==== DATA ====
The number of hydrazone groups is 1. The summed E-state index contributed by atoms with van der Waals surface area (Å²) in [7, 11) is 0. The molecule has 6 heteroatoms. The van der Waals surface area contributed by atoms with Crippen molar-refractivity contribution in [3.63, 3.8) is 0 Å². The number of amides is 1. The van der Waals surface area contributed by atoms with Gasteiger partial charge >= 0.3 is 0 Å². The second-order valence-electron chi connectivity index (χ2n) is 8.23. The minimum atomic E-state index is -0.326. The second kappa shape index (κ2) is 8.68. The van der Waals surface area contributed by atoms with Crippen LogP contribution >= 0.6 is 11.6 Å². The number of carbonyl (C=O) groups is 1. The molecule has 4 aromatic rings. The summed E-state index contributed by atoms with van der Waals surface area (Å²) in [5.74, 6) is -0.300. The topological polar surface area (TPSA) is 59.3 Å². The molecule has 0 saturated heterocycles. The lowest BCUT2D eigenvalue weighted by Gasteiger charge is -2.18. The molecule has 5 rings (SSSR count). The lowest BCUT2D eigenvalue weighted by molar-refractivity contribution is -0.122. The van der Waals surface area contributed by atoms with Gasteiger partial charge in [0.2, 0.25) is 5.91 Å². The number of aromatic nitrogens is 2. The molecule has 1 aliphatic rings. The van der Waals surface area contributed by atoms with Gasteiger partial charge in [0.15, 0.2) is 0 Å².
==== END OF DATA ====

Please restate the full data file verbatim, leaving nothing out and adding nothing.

The number of hydrazone groups is 1. The summed E-state index contributed by atoms with van der Waals surface area (Å²) in [7, 11) is 0. The molecule has 6 heteroatoms. The van der Waals surface area contributed by atoms with Crippen molar-refractivity contribution in [3.63, 3.8) is 0 Å². The number of amides is 1. The van der Waals surface area contributed by atoms with Gasteiger partial charge >= 0.3 is 0 Å². The second-order valence-electron chi connectivity index (χ2n) is 8.23. The minimum atomic E-state index is -0.326. The second kappa shape index (κ2) is 8.68. The van der Waals surface area contributed by atoms with Crippen LogP contribution >= 0.6 is 11.6 Å². The number of carbonyl (C=O) groups is 1. The molecule has 4 aromatic rings. The summed E-state index contributed by atoms with van der Waals surface area (Å²) in [5.74, 6) is -0.300. The topological polar surface area (TPSA) is 59.3 Å². The molecule has 0 saturated heterocycles. The lowest BCUT2D eigenvalue weighted by Gasteiger charge is -2.18. The molecule has 5 rings (SSSR count). The lowest BCUT2D eigenvalue weighted by molar-refractivity contribution is -0.122. The van der Waals surface area contributed by atoms with Gasteiger partial charge in [0.2, 0.25) is 5.91 Å². The number of aromatic nitrogens is 2. The molecule has 1 aliphatic rings. The van der Waals surface area contributed by atoms with Gasteiger partial charge in [0.15, 0.2) is 0 Å².